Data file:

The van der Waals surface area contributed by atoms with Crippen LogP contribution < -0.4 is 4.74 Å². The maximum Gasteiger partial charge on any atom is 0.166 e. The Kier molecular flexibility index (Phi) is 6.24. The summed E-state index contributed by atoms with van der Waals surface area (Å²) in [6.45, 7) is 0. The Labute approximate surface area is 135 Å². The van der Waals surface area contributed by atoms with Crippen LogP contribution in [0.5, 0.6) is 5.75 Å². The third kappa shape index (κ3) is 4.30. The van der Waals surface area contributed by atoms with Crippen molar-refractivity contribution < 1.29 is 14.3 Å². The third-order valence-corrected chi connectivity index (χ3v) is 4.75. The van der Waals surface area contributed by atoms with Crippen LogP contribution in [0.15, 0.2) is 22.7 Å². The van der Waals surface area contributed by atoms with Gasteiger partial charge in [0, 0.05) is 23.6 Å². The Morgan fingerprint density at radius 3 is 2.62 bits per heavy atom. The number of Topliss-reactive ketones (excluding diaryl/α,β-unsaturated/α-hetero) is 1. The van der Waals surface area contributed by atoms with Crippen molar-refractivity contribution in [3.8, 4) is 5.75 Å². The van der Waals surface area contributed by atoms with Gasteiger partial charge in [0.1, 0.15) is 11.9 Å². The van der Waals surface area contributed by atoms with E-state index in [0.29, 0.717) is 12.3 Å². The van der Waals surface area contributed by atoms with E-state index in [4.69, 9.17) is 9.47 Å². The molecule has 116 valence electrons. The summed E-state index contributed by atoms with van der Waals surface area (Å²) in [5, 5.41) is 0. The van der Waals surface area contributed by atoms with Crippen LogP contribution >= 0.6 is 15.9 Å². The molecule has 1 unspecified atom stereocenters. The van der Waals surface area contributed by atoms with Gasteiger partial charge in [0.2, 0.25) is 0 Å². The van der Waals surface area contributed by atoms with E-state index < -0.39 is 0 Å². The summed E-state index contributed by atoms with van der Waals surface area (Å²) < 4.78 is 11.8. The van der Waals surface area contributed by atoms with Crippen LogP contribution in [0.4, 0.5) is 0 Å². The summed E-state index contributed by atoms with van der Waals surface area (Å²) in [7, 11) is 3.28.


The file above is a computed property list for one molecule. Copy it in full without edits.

The van der Waals surface area contributed by atoms with Crippen LogP contribution < -0.4 is 4.74 Å². The maximum Gasteiger partial charge on any atom is 0.166 e. The Kier molecular flexibility index (Phi) is 6.24. The summed E-state index contributed by atoms with van der Waals surface area (Å²) in [6.45, 7) is 0. The Labute approximate surface area is 135 Å². The van der Waals surface area contributed by atoms with Crippen LogP contribution in [0.5, 0.6) is 5.75 Å². The third kappa shape index (κ3) is 4.30. The van der Waals surface area contributed by atoms with Crippen molar-refractivity contribution < 1.29 is 14.3 Å². The third-order valence-corrected chi connectivity index (χ3v) is 4.75. The van der Waals surface area contributed by atoms with Crippen LogP contribution in [0.15, 0.2) is 22.7 Å². The van der Waals surface area contributed by atoms with Gasteiger partial charge in [0, 0.05) is 23.6 Å². The Morgan fingerprint density at radius 3 is 2.62 bits per heavy atom. The number of Topliss-reactive ketones (excluding diaryl/α,β-unsaturated/α-hetero) is 1. The van der Waals surface area contributed by atoms with Crippen molar-refractivity contribution in [3.8, 4) is 5.75 Å². The van der Waals surface area contributed by atoms with Gasteiger partial charge in [0.1, 0.15) is 11.9 Å². The van der Waals surface area contributed by atoms with E-state index in [0.29, 0.717) is 12.3 Å². The van der Waals surface area contributed by atoms with E-state index in [4.69, 9.17) is 9.47 Å². The molecule has 116 valence electrons. The summed E-state index contributed by atoms with van der Waals surface area (Å²) in [5, 5.41) is 0. The van der Waals surface area contributed by atoms with Crippen LogP contribution >= 0.6 is 15.9 Å². The molecule has 1 unspecified atom stereocenters. The van der Waals surface area contributed by atoms with Gasteiger partial charge in [0.2, 0.25) is 0 Å². The van der Waals surface area contributed by atoms with E-state index < -0.39 is 0 Å². The summed E-state index contributed by atoms with van der Waals surface area (Å²) < 4.78 is 11.8. The van der Waals surface area contributed by atoms with Crippen LogP contribution in [0.4, 0.5) is 0 Å². The summed E-state index contributed by atoms with van der Waals surface area (Å²) in [7, 11) is 3.28.